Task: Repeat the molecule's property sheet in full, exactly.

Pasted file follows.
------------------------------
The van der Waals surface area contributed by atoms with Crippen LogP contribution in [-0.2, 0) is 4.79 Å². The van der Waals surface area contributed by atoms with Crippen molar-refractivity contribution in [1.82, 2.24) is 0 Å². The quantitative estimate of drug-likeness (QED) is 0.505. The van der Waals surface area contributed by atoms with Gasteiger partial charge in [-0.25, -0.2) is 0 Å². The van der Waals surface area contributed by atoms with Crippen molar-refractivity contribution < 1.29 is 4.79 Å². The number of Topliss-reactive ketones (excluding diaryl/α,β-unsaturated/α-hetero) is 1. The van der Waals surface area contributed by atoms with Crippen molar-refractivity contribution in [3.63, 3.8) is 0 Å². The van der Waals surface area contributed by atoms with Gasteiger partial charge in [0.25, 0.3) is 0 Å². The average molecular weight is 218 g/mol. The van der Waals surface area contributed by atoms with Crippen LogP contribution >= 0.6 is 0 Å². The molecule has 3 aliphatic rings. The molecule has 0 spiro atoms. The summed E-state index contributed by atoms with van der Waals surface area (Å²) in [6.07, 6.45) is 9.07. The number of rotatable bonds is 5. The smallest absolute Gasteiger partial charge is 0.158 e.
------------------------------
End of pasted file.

The van der Waals surface area contributed by atoms with Crippen LogP contribution in [-0.2, 0) is 4.79 Å². The van der Waals surface area contributed by atoms with Crippen molar-refractivity contribution in [1.82, 2.24) is 0 Å². The quantitative estimate of drug-likeness (QED) is 0.505. The van der Waals surface area contributed by atoms with Gasteiger partial charge in [-0.25, -0.2) is 0 Å². The van der Waals surface area contributed by atoms with Crippen molar-refractivity contribution < 1.29 is 4.79 Å². The number of Topliss-reactive ketones (excluding diaryl/α,β-unsaturated/α-hetero) is 1. The van der Waals surface area contributed by atoms with Crippen molar-refractivity contribution in [3.63, 3.8) is 0 Å². The van der Waals surface area contributed by atoms with Gasteiger partial charge in [0.25, 0.3) is 0 Å². The average molecular weight is 218 g/mol. The van der Waals surface area contributed by atoms with Crippen LogP contribution >= 0.6 is 0 Å². The molecule has 3 aliphatic rings. The molecule has 0 spiro atoms. The summed E-state index contributed by atoms with van der Waals surface area (Å²) in [6.07, 6.45) is 9.07. The number of rotatable bonds is 5. The smallest absolute Gasteiger partial charge is 0.158 e.